The beads can be reused at least once to make additional aRNA. It may be possible to reuse them multiple times. If yields decrease with time, probably due to breakdown of the second-strand cDNA, then the double-strand DNA complex should be heat denatured and the second-strand cDNA re-synthesized. This procedure will rejuvenate the cDNA that is attached to the beads. Store the beads at 4°C in storage buffer.

Figure 3: Comparision of aRNA produt from cDNA in solution and that immpobilized on magnetic beads.This autoradiogram shows the size range of aRNAs made from various cDNA templates electrophoresed on a denaturing 2.5% agarose gel. Lanes 1-3 are the aRNA products of 3 different hippocampal cells from double-stranded cDNA template that was in solution. The sample in Lane 2 did not amplify. Lanes 4-6 are the aRNAs made from cDNAs that were immobilized on the MPG beads. The size distribution shows that the aRNAs range from 600 bases to greater than 5 kilobases for both types of cDNA preparation.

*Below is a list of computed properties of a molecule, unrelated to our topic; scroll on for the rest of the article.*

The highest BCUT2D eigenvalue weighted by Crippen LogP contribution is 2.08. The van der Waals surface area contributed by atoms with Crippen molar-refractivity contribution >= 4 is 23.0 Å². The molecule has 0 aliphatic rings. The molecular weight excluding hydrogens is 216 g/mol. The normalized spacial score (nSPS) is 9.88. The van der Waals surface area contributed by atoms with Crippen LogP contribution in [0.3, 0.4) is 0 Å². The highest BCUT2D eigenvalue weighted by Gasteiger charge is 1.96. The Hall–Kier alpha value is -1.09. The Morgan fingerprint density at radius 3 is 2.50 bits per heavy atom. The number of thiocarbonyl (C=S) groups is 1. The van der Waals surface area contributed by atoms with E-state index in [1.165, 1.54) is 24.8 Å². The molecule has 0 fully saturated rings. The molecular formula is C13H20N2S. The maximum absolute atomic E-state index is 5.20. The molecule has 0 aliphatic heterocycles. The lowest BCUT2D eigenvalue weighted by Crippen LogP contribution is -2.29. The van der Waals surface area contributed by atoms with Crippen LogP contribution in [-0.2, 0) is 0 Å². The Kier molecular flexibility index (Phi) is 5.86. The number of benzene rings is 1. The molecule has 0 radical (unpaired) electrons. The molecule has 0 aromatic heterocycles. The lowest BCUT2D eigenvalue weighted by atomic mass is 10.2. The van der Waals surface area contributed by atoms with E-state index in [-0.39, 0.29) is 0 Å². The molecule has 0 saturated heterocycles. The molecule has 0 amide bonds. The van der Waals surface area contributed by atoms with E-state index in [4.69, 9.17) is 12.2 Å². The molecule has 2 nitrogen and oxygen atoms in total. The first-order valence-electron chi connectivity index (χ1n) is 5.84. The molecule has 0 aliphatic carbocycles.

The aRNA generated in this procedure can be used for polymerase chain reaction (PCR), expression profiling or as a template for a second round of aRNA amplification using the protocol for aRNA amplification of RNA in solution. It should also be possible to perform the second-round amplification on magnetic beads (since cDNA made from the aRNA will have a poly (A)+ tail), but there is enough RNA at this point that potential losses due to phenol/chloroform extraction and ethanol precipitation of small amounts of nucleic acid should be minimal, although there is still the time consideration.